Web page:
For all of our trade idea services, we include weekly educational webinars to analyze the action more thoroughly and give subscribers the best opportunity to understand what we see and the strategies we’re employing. It’s not just about giving the fish; we want subscribers to understand why so they can better judge whether this idea is right for them.
The trade alert proved to be spectacularly timed. In the next five days, Riot’s stock absolutely skyrocketed, jumping from $40 all the way to $84.49. And once the Feb 19 $40 – $48 call spread reached its maximum value, we sent an update to subscribers letting them know to close or manage their position.
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Suncor Energy (SU): Proving patience is a virtue
Suncor is a Canadian oil and gas company that popped up on our radar on February 8th. SU’s stock was trading at about $17.63 when our scanners flagged potential unusual options activity.
Traders came in for 2,600 of the June $18 calls, which they bought between $1.80 and $1.95. To put that in perspective, these traders paid about $500,000 to potentially establish a $4.7 million position in the stock. That’s equivalent to 260,000 shares!
Large monetary commitment – check.
But dollar value of a trade is just one of the many boxes our team considers before following unusual options activity.
Like all of our UOA recommendations, this trade was well above the open interest of 1,933 contracts. So just as with RIOT, we were able to determine this was not just someone closing their position. That checked another box for us.
But again, you never want to get overly excited about order flow alone. It’s important to connect data with technical indicators that support the activity. And why go it alone? Our analysts work hard to identify specific trend lines as well as support and resistance levels to consider before entering a trade.
While it’s true you could miss an opportunity by not jumping right on the UOA, sometimes it’s best to wait until you determine an appropriate time to buy in. SU is a perfect example of why you need to consider the technicals and remain patient.
We included Suncor in our UOA Weekly service as a bonus name on February 9th. (In the weekly live webinar, Ryan Mastro will offer additional examples and ideas of unusual options activity that we see—trade ideas that we call bonus names.) Our analysts gave subscribers guidance to consider a trade on SU if the stock were to break above resistance seen at $17.79, targeting $18.50, $19.07, $19.65, and $20.23 as areas to consider taking profits.
The stock traded back and forth under the $19 level before eventually grinding to a high of $23.69 over the next month.
Fortress Transportation and Infrastructure Investors (FTAI): Understanding unusual spreads
Fortress owns and acquires infrastructure and equipment for the transportation of goods all over the world. FTAI is another example that highlights the importance of understanding order flow when it comes to trading unusual options activity.
On March 1st, Heat Seeker® identified a very large bullish call spread purchased when the stock was trading at $27.87. In this case, someone came in and bought 3,500 of the August $32 calls between $1.84 and $2.20, while simultaneously selling 3,500 of the August $40 calls against the lower strike.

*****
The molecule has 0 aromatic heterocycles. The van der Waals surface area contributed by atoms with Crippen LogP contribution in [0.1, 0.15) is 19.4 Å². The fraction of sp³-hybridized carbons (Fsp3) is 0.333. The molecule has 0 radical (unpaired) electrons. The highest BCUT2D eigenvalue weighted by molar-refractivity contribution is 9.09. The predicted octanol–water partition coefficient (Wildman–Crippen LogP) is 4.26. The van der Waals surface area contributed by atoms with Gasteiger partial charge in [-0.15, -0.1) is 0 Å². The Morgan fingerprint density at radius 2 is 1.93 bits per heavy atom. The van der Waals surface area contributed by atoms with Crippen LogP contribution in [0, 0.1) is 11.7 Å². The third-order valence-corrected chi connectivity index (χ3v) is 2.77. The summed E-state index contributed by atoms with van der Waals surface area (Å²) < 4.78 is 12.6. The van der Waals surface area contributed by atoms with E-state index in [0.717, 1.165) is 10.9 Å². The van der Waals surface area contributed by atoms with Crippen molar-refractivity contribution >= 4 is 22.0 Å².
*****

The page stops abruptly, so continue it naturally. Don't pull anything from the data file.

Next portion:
A spread like this means the trader believes the stock might rise to at least $40 by the time the options expire in August (but probably believes that it won’t rise much above $40).
We knew these trades were placed together because there was no open interest on either strike price, and both legs were executed at the same time. But pinpointing exactly what’s happening in spreads can be difficult for the average trader simply staring at the options chain. Most people choose not to access the real-time data.
However, our analysts are able to utilize Heat Seeker® to determine which portion of the trade took place on the bid vs. that occurring on the ask. This is important because it tells us who the instigator of the trade was, which indicates whether it was actually bullish or bearish. For instance, if the instigator of the trade was the person selling a 32/40 call spread, that would indicate that they expected the stock to stay below $32. If, as was the case here, the instigator was the person buying the 32/40 call spread, then that indicates that it was a bullish trade.
Once our team was able to decipher the direction of the spread, we sent a trade idea to members letting them know what we were seeing. We also provided a potential entry trigger level of $28.48 on the stock based on technical analysis, which could be a comfortable area to enter the trade if breached.
Over the next four trading days, FTAI broke through that $28.48 level and continued as high as $31.81. While that move might not be as impressive as RIOT’s, it turned into a nice little trade as the $32 calls gained in price more than the $40 calls did. That resulted in a net profit on the trade.
The bottom line
Trading unusual options activity is really a philosophy. It means finding the right UOA trades and marrying them with potential catalysts, data, and technical analysis. It is not just blindly following large trades.
At the end of the day, you must analyze all the information at your disposal. Then, decide if you agree with the unusual order flow and consider the best way to follow the smart money. That’s how we trade at Market Rebellion.
For more information about how we pick our trades, check out Jon and Pete Najarian’s F.R.A.M.E. method.